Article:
PC Card and Range Extender Antenna

Discussion in 'Wireless Internet' started by Rich, Nov 4, 2003.

  1. Rich

    Rich Guest

    Hello group,

    Right - here's the situation. I've just purchased an Alvarion DS-11b PC Card
    for my laptop, which has an external antenna connector on it. Specs on this
    card are available at:

    The antenna I purchased is a 7.8dbi gain, 2400MHz VSWR 1:5:1 antenna.

    I purchased this so that I could connect to my wireless network about 400
    metres from my house (in direct line of sight). At the bottom of our garden
    is a large out-house type building in which I wish to be able to gain access
    to my home network which has broadband internet.

    NOW then.... when I use the card on it's own without the antenna, Windows XP
    reports that the signal strength is "Very Low"/"No Signal".

    My question is, when one plugs in the high-gain antenna expecting it to
    imrpove signal quality, why does the signal not get any better at all?

    Any ideas group?

    Please help!


    Rich, Nov 4, 2003
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  2. Rich

    Dave Guest

    The higher the gain the antenna has the thinner the radition pattern is from
    the antenna (top to bottom) a dipole has a dougnut shapped pattern and as
    you go up in gain you end up with a flat disc, it's possible that if your AP
    is upstairs in your house and you are downstairs (in the garden) with your
    high gain antenna then you could be under the radiated signal (in simplistic
    terms that is), why don't you use the 'pigtail connector that goes to your
    new antenna and have a go at making a 'cantenna' just search the web for
    this to find some designs, they work very well.

    Dave, Nov 4, 2003
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  3. Rich

    Rich Guest

    Hi Dave,

    OK, so what you're saying is that if I picture (in simplistic terms!) the
    radiation pattern as a sphere, when I increase the antenna's gain I am
    in-fact squashing the 'depth' of this sphere - in even more incredibly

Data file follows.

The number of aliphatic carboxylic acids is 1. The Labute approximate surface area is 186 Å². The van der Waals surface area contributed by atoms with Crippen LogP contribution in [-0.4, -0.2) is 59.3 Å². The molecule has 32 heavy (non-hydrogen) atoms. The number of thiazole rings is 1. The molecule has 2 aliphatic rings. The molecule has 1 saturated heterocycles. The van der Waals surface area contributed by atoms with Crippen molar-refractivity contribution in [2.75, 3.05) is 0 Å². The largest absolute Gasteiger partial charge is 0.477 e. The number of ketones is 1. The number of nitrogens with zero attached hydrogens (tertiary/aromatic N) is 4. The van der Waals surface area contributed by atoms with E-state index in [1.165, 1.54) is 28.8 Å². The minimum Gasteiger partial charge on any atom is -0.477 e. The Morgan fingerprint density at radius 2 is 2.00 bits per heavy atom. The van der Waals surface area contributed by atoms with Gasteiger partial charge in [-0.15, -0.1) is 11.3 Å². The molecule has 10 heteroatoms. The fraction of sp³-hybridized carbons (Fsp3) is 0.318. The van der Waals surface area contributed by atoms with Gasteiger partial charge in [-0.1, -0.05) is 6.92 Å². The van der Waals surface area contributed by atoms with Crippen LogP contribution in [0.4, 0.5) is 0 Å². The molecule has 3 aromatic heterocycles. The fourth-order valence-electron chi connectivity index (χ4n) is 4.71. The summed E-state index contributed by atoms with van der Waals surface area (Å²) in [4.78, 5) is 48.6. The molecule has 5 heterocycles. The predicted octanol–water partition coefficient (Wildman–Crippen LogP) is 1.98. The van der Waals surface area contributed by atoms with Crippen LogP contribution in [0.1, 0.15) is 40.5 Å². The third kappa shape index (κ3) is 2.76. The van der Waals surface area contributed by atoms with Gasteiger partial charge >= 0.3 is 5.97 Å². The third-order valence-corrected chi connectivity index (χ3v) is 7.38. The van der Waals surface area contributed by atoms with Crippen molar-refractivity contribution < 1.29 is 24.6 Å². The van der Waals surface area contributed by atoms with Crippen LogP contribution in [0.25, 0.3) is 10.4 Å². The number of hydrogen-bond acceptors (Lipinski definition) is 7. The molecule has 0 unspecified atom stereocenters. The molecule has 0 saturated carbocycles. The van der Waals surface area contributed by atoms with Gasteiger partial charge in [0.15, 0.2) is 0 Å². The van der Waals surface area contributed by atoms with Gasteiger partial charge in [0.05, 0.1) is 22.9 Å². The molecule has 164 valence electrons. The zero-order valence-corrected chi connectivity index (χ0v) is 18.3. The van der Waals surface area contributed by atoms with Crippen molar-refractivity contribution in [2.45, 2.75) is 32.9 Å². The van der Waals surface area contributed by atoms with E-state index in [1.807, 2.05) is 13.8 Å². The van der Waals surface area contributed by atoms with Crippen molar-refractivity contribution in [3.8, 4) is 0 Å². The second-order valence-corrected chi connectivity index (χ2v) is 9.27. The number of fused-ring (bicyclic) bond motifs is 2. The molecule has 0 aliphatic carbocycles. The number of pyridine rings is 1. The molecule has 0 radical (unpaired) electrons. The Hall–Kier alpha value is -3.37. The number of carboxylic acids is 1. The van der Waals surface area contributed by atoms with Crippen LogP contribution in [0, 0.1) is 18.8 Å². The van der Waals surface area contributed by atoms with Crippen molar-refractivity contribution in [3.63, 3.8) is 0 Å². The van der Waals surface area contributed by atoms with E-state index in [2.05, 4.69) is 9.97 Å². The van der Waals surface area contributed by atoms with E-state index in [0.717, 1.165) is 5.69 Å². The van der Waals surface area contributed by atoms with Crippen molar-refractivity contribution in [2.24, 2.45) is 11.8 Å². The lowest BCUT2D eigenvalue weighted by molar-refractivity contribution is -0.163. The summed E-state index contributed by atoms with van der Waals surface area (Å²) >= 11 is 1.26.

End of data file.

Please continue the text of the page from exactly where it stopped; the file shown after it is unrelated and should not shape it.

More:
simplistic terms!! - therefore pushing it towards 2D?

    My AP is indeed upstairs, and I was downstairs. Although our house is a
    standard size (three storey) this could be the mechanism at work.

    Could this therefore be corrected by position the AP so that it's
    omni-directional antennas are mounted horizontally?


    P.S. Please forgive the ignorance!!!! :)
    Rich, Nov 4, 2003
  4. Rich

    Dave Guest

    Hi Rich,

    Your description is spot on, when you tested your high gain omni antenna did
    you try angling it so the (for want of a better word) side of the antenna
    facing the house was tilted up a few degree's, the signal should have
    improved a little at least if indeed the problem you have is due to the AP
    being high up, also did you look for the cantenna information, this may well
    be a better bet for what you want.

    Dave, Nov 4, 2003
  5. Rich

    Rich Guest

    Hey Dave,

    Initially it didn't occur to me to adjust the angle - all I saw was a
    magnetic base mount and thought "huh, this must be right!".

    I'll have a play around with the angles and see what happens, then I'll post
    back with my findings.

    Also I looked for the Cantenna plans, there seem to be many variations,
    including the "Coffee Cantenna" and the "CookieCantenna" - but I think for
    me a standard Cantenna may do the trick. Of course, there's the point that I
    spent over £90 for all this stuff thinking it might work, and then I find a
    cantenna plan for free, and materials totalling no more than about $10 which
    could outperform my antenna altoghether .... Mmmmmm, how pleased am I?!

    So it's not a question of moving to a Cantenna, so much as making the
    antenna I bought work (and by the power of the Wi-Fi God it shall work!).

    I'm sure the equipment works fine, in the correct installation scenario.
    So --- I'll mess with the angles and see what results I get. If not good,
    I'll be building a Cantenna (quite a dodgy prospect since anything
    DIY-related invariably self-destructs when I DIY-it!), and this lot'll be
    finding it's way onto eBay!!!

    Cheers again,

    Rich, Nov 5, 2003
  6. Rich

    dold Guest

    The doughnut is probably not pointed in the right direction, as noted in
    the other posts in this thread. In addition to adding the external antenna
    to the laptop, you can cheaply add reflectors to the WAP, and point them
    as well as angle them. To view the optimum angles, what I did was to run
    VNCserver on the laptop, and VNCviewer on the dekstop, which was right near
    the WAP. Then I brought up the signal strength meter that came with the
    laptop adapter to monitor the signal while I repositioned the WAP and
    fiddled with the reflectors.

    dold, Nov 5, 2003
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